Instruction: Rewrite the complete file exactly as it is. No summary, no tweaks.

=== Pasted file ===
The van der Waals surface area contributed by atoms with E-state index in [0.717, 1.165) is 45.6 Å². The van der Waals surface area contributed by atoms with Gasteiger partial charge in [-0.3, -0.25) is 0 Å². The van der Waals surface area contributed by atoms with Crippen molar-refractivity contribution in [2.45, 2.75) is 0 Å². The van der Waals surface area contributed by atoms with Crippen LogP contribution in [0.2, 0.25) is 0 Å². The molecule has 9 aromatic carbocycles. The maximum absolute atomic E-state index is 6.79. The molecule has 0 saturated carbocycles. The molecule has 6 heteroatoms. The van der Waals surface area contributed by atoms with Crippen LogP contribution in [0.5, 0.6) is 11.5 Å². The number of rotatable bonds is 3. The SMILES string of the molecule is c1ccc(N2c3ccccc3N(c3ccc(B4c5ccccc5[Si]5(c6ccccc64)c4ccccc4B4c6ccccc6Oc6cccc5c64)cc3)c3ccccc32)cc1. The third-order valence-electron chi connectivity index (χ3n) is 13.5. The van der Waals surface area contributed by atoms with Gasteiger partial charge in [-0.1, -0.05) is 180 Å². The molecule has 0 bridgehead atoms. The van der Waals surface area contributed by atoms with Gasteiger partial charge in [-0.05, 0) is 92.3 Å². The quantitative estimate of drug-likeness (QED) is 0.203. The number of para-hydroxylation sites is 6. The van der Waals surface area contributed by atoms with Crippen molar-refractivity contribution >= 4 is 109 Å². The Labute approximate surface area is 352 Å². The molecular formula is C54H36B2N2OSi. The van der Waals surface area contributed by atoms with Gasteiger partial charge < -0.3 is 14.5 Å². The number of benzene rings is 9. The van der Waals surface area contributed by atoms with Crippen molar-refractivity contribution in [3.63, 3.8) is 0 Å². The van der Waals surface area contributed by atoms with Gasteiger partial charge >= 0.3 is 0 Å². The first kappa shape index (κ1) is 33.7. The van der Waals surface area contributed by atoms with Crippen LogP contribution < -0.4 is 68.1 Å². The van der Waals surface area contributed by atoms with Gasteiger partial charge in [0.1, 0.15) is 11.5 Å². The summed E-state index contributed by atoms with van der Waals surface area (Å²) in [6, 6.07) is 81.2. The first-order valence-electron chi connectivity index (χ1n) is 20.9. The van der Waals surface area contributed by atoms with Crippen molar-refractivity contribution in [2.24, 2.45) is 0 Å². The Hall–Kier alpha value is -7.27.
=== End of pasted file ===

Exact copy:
The van der Waals surface area contributed by atoms with E-state index in [0.717, 1.165) is 45.6 Å². The van der Waals surface area contributed by atoms with Gasteiger partial charge in [-0.3, -0.25) is 0 Å². The van der Waals surface area contributed by atoms with Crippen molar-refractivity contribution in [2.45, 2.75) is 0 Å². The van der Waals surface area contributed by atoms with Crippen LogP contribution in [0.2, 0.25) is 0 Å². The molecule has 9 aromatic carbocycles. The maximum absolute atomic E-state index is 6.79. The molecule has 0 saturated carbocycles. The molecule has 6 heteroatoms. The van der Waals surface area contributed by atoms with Crippen LogP contribution in [0.5, 0.6) is 11.5 Å². The number of rotatable bonds is 3. The SMILES string of the molecule is c1ccc(N2c3ccccc3N(c3ccc(B4c5ccccc5[Si]5(c6ccccc64)c4ccccc4B4c6ccccc6Oc6cccc5c64)cc3)c3ccccc32)cc1. The third-order valence-electron chi connectivity index (χ3n) is 13.5. The van der Waals surface area contributed by atoms with Gasteiger partial charge in [-0.1, -0.05) is 180 Å². The molecule has 0 bridgehead atoms. The van der Waals surface area contributed by atoms with Gasteiger partial charge in [-0.05, 0) is 92.3 Å². The quantitative estimate of drug-likeness (QED) is 0.203. The number of para-hydroxylation sites is 6. The van der Waals surface area contributed by atoms with Crippen molar-refractivity contribution >= 4 is 109 Å². The Labute approximate surface area is 352 Å². The molecular formula is C54H36B2N2OSi. The van der Waals surface area contributed by atoms with Gasteiger partial charge < -0.3 is 14.5 Å². The number of benzene rings is 9. The van der Waals surface area contributed by atoms with Crippen molar-refractivity contribution in [3.63, 3.8) is 0 Å². The van der Waals surface area contributed by atoms with Gasteiger partial charge >= 0.3 is 0 Å². The first kappa shape index (κ1) is 33.7. The van der Waals surface area contributed by atoms with Crippen LogP contribution < -0.4 is 68.1 Å². The van der Waals surface area contributed by atoms with Gasteiger partial charge in [0.1, 0.15) is 11.5 Å². The summed E-state index contributed by atoms with van der Waals surface area (Å²) in [6, 6.07) is 81.2. The first-order valence-electron chi connectivity index (χ1n) is 20.9. The van der Waals surface area contributed by atoms with Crippen molar-refractivity contribution in [2.24, 2.45) is 0 Å². The Hall–Kier alpha value is -7.27.